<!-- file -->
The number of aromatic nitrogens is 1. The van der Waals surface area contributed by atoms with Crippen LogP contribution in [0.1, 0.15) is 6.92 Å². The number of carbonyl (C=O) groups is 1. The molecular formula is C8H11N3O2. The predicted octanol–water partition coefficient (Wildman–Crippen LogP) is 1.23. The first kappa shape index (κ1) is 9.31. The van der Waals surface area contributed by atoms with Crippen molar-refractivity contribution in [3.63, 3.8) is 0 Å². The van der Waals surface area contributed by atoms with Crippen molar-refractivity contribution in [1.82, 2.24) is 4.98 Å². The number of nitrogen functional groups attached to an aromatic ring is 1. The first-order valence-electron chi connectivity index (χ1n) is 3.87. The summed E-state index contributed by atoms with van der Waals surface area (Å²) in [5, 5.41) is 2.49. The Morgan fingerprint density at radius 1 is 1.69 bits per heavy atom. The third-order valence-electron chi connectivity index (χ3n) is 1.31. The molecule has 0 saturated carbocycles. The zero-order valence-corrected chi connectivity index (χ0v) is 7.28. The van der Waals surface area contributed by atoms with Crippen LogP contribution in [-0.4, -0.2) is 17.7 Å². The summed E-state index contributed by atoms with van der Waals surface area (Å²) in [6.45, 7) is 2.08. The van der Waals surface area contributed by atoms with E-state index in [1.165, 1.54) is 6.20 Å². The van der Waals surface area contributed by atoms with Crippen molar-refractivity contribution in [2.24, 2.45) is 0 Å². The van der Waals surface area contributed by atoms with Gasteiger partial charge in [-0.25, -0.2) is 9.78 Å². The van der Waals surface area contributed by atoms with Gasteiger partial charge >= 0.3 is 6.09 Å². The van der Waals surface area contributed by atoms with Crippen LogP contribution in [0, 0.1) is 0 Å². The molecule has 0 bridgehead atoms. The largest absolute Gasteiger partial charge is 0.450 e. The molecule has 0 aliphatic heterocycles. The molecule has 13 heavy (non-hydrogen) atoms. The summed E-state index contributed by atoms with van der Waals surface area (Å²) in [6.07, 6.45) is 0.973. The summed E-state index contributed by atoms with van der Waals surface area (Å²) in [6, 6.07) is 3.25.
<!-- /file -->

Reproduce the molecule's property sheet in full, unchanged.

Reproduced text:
The number of aromatic nitrogens is 1. The van der Waals surface area contributed by atoms with Crippen LogP contribution in [0.1, 0.15) is 6.92 Å². The number of carbonyl (C=O) groups is 1. The molecular formula is C8H11N3O2. The predicted octanol–water partition coefficient (Wildman–Crippen LogP) is 1.23. The first kappa shape index (κ1) is 9.31. The van der Waals surface area contributed by atoms with Crippen molar-refractivity contribution in [3.63, 3.8) is 0 Å². The van der Waals surface area contributed by atoms with Crippen molar-refractivity contribution in [1.82, 2.24) is 4.98 Å². The number of nitrogen functional groups attached to an aromatic ring is 1. The first-order valence-electron chi connectivity index (χ1n) is 3.87. The summed E-state index contributed by atoms with van der Waals surface area (Å²) in [5, 5.41) is 2.49. The Morgan fingerprint density at radius 1 is 1.69 bits per heavy atom. The third-order valence-electron chi connectivity index (χ3n) is 1.31. The molecule has 0 saturated carbocycles. The zero-order valence-corrected chi connectivity index (χ0v) is 7.28. The van der Waals surface area contributed by atoms with Crippen LogP contribution in [-0.4, -0.2) is 17.7 Å². The summed E-state index contributed by atoms with van der Waals surface area (Å²) in [6.45, 7) is 2.08. The van der Waals surface area contributed by atoms with E-state index in [1.165, 1.54) is 6.20 Å². The van der Waals surface area contributed by atoms with Crippen molar-refractivity contribution in [2.24, 2.45) is 0 Å². The van der Waals surface area contributed by atoms with Gasteiger partial charge in [-0.25, -0.2) is 9.78 Å². The van der Waals surface area contributed by atoms with Gasteiger partial charge >= 0.3 is 6.09 Å². The van der Waals surface area contributed by atoms with Crippen LogP contribution in [0, 0.1) is 0 Å². The molecule has 0 bridgehead atoms. The largest absolute Gasteiger partial charge is 0.450 e. The molecule has 0 aliphatic heterocycles. The molecule has 13 heavy (non-hydrogen) atoms. The summed E-state index contributed by atoms with van der Waals surface area (Å²) in [6.07, 6.45) is 0.973. The summed E-state index contributed by atoms with van der Waals surface area (Å²) in [6, 6.07) is 3.25.